owe someone a marker

csicska

Senior Member
hungarian
Hello. Could you please tell me if "to owe someone a marker" means "to owe someone a favor (rather than money,...)"? Thank you.
 
  • Glenfarclas

    Senior Member
    English (American)
    We use "marker" (rarely, but the OED actually qualified it as "U.S. slang"), but I would never say that I "owed someone a marker," no more than I would say that I "owed him an IOU." You give someone a marker (or an IOU), and that represents what you owe him.
     

    csicska

    Senior Member
    hungarian
    Thank you. But if a debtor gives someone a marker couldn't a creditor say that "they owe them a marker" and the marker is settled when it is given?
     
    Thanks, GF. So is it your feeling that, granting it should be "give," in AE we use "a marker" as a commonly understood equivalent of "an informal I.O.U."?

    I know you said it's rare, I'm just trying to find out if this basically understood and if somehow only me has never encountered it before. (Which wouldn't be the first time :))
     

    Glenfarclas

    Senior Member
    English (American)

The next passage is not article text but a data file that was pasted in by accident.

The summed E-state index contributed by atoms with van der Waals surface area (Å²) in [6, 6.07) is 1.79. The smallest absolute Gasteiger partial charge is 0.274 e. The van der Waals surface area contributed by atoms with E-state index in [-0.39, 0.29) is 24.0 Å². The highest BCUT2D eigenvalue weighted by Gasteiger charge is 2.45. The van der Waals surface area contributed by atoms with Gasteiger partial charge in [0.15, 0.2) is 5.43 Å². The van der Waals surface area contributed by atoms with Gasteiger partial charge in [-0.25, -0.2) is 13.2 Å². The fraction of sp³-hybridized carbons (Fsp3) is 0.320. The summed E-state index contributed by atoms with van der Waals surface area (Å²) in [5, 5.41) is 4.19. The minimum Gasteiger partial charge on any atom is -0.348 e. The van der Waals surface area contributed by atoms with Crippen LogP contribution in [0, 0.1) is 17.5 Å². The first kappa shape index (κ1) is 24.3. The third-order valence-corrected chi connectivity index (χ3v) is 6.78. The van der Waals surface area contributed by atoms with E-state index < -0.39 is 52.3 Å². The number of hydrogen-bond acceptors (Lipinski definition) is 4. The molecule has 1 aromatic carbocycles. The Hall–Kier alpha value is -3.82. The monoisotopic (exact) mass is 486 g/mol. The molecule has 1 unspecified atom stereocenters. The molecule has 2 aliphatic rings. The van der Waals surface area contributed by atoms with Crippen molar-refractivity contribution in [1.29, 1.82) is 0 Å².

in AE we use "a marker" as a commonly understood equivalent of "an informal I.O.U."?

    Well, that's the definition: "5.b U.S. slang. A promissory note; an I.O.U." Maybe it's more common in some places than others, or was more common at some point in the past; all I know is that I've seen it, but quite infrequently.
     

    JamesM

    Senior Member
    I think it's older slang. It featured prominently in the plot of the movie (and musical) 'Guys and Dolls', for example, and there was even an old Shirley Temple movie called "Little Miss Marker" where a father leaves his child as a marker for his gambling debt, promising to come back for her when he has the money.
     

    RM1(SS)

    Senior Member
    English - US (Midwest)
    ... there was even an old Shirley Temple movie called "Little Miss Marker" where a father leaves his child as a marker for his gambling debt, promising to come back for her when he has the money.
    Remade in 1949 (retitled Sorrowful Jones), starring Bob Hope and Lucille Ball, and in 1980, starring Walter Matthau and Julie Andrews.
     
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